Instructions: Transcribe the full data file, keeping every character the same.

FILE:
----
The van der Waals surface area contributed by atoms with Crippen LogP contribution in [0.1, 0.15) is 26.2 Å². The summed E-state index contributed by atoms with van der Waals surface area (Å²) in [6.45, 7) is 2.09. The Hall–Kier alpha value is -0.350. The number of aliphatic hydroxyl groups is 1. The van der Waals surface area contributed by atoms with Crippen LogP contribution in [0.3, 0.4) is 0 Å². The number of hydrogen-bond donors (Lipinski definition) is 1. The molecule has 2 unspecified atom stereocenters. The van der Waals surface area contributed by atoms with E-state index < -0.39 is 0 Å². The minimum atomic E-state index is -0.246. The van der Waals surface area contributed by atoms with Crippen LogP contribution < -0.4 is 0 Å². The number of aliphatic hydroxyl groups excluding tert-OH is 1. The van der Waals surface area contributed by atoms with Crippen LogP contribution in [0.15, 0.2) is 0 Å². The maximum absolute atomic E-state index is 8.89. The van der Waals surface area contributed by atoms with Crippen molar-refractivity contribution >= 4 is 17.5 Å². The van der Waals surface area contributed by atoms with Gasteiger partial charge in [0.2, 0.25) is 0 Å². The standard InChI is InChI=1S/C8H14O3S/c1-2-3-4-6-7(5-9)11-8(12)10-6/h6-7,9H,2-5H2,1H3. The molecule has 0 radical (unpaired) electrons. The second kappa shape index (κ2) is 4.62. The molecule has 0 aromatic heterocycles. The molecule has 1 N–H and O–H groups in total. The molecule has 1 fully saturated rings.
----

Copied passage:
The van der Waals surface area contributed by atoms with Crippen LogP contribution in [0.1, 0.15) is 26.2 Å². The summed E-state index contributed by atoms with van der Waals surface area (Å²) in [6.45, 7) is 2.09. The Hall–Kier alpha value is -0.350. The number of aliphatic hydroxyl groups is 1. The van der Waals surface area contributed by atoms with Crippen LogP contribution in [0.3, 0.4) is 0 Å². The number of hydrogen-bond donors (Lipinski definition) is 1. The molecule has 2 unspecified atom stereocenters. The van der Waals surface area contributed by atoms with E-state index < -0.39 is 0 Å². The minimum atomic E-state index is -0.246. The van der Waals surface area contributed by atoms with Crippen LogP contribution < -0.4 is 0 Å². The number of aliphatic hydroxyl groups excluding tert-OH is 1. The van der Waals surface area contributed by atoms with Crippen LogP contribution in [0.15, 0.2) is 0 Å². The maximum absolute atomic E-state index is 8.89. The van der Waals surface area contributed by atoms with Crippen molar-refractivity contribution >= 4 is 17.5 Å². The van der Waals surface area contributed by atoms with Gasteiger partial charge in [0.2, 0.25) is 0 Å². The standard InChI is InChI=1S/C8H14O3S/c1-2-3-4-6-7(5-9)11-8(12)10-6/h6-7,9H,2-5H2,1H3. The molecule has 0 radical (unpaired) electrons. The second kappa shape index (κ2) is 4.62. The molecule has 0 aromatic heterocycles. The molecule has 1 N–H and O–H groups in total. The molecule has 1 fully saturated rings.